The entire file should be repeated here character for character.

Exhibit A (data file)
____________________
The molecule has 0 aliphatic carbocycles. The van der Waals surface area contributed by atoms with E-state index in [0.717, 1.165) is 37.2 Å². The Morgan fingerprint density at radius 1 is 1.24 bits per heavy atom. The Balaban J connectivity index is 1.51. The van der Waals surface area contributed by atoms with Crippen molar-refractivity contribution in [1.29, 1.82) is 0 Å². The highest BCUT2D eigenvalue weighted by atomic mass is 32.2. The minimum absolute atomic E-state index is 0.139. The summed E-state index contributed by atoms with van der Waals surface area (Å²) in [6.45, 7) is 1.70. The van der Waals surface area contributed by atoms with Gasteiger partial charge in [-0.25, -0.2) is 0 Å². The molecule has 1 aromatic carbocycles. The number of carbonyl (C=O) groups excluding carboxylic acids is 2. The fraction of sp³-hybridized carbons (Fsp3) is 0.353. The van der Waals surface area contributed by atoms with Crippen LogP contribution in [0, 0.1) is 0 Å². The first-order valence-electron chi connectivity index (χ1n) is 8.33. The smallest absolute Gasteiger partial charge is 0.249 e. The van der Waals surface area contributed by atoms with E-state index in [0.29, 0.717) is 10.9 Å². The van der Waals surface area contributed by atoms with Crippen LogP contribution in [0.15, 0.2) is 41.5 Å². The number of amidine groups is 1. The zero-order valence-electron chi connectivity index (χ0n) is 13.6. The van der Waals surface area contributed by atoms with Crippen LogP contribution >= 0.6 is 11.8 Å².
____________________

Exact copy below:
The molecule has 0 aliphatic carbocycles. The van der Waals surface area contributed by atoms with E-state index in [0.717, 1.165) is 37.2 Å². The Morgan fingerprint density at radius 1 is 1.24 bits per heavy atom. The Balaban J connectivity index is 1.51. The van der Waals surface area contributed by atoms with Crippen molar-refractivity contribution in [1.29, 1.82) is 0 Å². The highest BCUT2D eigenvalue weighted by atomic mass is 32.2. The minimum absolute atomic E-state index is 0.139. The summed E-state index contributed by atoms with van der Waals surface area (Å²) in [6.45, 7) is 1.70. The van der Waals surface area contributed by atoms with Gasteiger partial charge in [-0.25, -0.2) is 0 Å². The molecule has 1 aromatic carbocycles. The number of carbonyl (C=O) groups excluding carboxylic acids is 2. The fraction of sp³-hybridized carbons (Fsp3) is 0.353. The van der Waals surface area contributed by atoms with Crippen LogP contribution in [0, 0.1) is 0 Å². The first-order valence-electron chi connectivity index (χ1n) is 8.33. The smallest absolute Gasteiger partial charge is 0.249 e. The van der Waals surface area contributed by atoms with E-state index in [0.29, 0.717) is 10.9 Å². The van der Waals surface area contributed by atoms with Crippen LogP contribution in [0.15, 0.2) is 41.5 Å². The number of amidine groups is 1. The zero-order valence-electron chi connectivity index (χ0n) is 13.6. The van der Waals surface area contributed by atoms with Crippen LogP contribution >= 0.6 is 11.8 Å².